Air Date: Week of February 18, 2000
In the mail this week, one listener warns about importing plants; and we clear up some confusion about dioxin and your recyclables.
KNOY: Time now for your comments.
(Music up and under)
KNOY: Listening to our interview with Jamaica Kincaid about her exotic garden, Cindy Hildebrand of Ames, Iowa, thought one thing needed pointing out. "I hope and assume Jamaica Kincaid had a permit to bring bulbs to Vermont from Antigua. There are good environmental reasons for this requirement. But many people," Ms. Hildebrand writes, "seem to think that just sticking the bulbs or seeds or cuttings in their luggage and not mentioning them is fine."
Our interview with Science Times editor Janet Raloff about the dangers of backyard trash burning left a few listeners confused. Suzanne Hirrel hears us on KUAR in Little Rock, Arkansas, and writes, "Ms. Raloff stated that a family of four that recycles produces more dioxin than a non-recycling family. Is she saying that recycling produces dioxin?" We asked Janet Raloff to clarify, and she explained it this way: Keeping recyclable materials in a pile of trash actually does reduce the amount of dioxin produced when that pile is burned. For one thing, the mix of many different ingredients in that pile interferes with the ability of chlorine to produce dioxin, and recyclable items like paper and cardboard make the fire burn hotter. The hotter the fire, the less dioxin produced.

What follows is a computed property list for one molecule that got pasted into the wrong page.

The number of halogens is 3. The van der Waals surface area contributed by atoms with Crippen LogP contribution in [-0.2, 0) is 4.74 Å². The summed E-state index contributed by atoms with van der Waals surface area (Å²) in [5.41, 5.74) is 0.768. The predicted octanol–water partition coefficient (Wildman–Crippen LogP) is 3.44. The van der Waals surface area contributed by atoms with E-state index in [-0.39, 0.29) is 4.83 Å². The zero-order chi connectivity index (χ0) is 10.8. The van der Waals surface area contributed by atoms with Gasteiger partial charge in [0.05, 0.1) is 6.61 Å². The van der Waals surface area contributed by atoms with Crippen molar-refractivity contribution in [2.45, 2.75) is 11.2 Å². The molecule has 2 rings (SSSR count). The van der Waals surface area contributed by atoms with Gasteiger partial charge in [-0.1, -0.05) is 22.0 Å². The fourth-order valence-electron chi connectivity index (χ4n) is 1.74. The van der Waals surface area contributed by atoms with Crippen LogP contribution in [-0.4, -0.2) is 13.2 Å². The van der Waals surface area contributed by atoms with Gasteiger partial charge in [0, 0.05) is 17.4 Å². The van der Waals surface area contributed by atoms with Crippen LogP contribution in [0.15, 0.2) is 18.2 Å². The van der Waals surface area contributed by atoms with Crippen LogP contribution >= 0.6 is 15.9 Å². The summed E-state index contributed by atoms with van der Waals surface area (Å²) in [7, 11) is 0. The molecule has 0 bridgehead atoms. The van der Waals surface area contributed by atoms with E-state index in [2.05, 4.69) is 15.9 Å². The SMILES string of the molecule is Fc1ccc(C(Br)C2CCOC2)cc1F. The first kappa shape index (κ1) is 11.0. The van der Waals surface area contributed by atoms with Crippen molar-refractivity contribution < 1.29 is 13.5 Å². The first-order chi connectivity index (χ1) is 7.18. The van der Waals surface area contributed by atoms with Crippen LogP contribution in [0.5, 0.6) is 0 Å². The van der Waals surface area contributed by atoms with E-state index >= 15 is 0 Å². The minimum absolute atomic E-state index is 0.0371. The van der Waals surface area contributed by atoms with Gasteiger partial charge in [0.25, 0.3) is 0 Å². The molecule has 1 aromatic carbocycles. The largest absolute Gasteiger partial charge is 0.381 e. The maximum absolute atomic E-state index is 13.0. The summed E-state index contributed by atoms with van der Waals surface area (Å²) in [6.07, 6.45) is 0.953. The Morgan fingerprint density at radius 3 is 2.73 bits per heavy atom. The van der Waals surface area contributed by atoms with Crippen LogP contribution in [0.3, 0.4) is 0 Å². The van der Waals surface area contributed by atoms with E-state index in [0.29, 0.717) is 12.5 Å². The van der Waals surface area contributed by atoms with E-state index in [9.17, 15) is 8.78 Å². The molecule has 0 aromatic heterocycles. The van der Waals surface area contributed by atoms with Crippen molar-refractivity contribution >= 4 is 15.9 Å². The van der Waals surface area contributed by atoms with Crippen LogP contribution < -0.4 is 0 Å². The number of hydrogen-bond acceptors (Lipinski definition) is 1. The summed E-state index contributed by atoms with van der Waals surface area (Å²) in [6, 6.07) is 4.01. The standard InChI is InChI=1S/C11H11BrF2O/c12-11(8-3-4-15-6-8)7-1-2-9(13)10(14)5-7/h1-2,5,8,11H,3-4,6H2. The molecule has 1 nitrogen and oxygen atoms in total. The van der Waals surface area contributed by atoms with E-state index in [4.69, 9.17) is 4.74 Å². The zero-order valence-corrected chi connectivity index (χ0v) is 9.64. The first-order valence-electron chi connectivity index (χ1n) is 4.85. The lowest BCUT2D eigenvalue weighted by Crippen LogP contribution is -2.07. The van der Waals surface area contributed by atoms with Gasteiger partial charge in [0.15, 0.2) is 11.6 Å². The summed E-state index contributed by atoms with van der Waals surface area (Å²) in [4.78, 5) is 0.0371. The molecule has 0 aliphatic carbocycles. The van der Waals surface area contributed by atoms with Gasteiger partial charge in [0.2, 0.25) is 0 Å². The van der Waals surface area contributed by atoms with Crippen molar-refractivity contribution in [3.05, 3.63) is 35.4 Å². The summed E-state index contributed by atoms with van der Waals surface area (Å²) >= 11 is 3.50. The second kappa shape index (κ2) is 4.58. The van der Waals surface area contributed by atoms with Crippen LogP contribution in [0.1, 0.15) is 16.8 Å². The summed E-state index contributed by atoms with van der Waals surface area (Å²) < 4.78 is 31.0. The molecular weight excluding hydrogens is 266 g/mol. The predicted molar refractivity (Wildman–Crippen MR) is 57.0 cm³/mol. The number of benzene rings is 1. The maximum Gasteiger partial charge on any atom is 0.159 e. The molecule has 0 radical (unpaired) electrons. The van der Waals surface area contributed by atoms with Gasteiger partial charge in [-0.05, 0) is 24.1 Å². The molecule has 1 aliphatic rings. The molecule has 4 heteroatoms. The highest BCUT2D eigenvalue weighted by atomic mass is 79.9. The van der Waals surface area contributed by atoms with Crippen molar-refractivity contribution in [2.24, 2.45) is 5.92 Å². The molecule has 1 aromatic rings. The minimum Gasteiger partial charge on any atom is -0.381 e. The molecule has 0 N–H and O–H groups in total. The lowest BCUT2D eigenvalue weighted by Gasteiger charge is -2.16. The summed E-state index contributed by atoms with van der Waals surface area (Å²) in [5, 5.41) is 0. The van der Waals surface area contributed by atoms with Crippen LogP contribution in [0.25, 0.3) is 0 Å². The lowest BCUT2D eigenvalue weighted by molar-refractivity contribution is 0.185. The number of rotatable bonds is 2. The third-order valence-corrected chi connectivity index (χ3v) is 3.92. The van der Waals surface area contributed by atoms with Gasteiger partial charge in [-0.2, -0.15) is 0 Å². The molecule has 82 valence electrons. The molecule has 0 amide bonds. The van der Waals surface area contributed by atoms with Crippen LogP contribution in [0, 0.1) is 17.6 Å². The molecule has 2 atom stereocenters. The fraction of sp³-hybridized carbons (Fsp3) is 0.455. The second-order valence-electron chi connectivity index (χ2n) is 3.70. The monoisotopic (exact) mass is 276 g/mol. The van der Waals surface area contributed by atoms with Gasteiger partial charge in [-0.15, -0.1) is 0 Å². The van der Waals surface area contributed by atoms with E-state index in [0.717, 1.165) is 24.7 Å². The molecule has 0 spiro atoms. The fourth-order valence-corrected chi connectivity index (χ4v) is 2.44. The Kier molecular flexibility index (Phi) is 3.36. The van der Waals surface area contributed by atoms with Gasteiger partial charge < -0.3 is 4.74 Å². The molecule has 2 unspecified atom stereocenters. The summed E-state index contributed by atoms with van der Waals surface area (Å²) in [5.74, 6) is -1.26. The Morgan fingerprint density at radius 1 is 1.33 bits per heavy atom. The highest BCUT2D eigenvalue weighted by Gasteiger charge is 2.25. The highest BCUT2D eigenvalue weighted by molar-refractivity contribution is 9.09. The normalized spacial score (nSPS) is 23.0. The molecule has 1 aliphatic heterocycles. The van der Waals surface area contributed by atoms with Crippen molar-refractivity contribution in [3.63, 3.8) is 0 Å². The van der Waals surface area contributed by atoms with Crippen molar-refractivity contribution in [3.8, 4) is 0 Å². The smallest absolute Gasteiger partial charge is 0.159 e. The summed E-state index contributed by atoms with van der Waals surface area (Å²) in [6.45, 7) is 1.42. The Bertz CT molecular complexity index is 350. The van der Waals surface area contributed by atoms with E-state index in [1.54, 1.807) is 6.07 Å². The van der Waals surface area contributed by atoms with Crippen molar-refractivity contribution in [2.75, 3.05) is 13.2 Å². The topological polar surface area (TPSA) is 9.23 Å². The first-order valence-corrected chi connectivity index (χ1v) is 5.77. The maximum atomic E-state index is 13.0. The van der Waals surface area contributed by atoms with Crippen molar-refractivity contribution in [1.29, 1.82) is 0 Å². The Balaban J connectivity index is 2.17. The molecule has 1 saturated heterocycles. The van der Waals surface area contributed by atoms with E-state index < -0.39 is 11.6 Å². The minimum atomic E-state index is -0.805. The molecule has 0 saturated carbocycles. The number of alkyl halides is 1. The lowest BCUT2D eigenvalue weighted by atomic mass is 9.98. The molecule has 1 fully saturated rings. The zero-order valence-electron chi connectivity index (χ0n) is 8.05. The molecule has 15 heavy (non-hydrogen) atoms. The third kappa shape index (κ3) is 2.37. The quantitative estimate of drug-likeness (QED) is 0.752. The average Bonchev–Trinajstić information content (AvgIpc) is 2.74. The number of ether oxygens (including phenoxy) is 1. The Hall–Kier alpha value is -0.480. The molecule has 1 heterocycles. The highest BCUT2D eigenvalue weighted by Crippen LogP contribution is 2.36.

You can light our fire by calling our listener line any time. The number is 800-218-9988. That's 800-218-9988. Or send us an e-mail at email@example.com.
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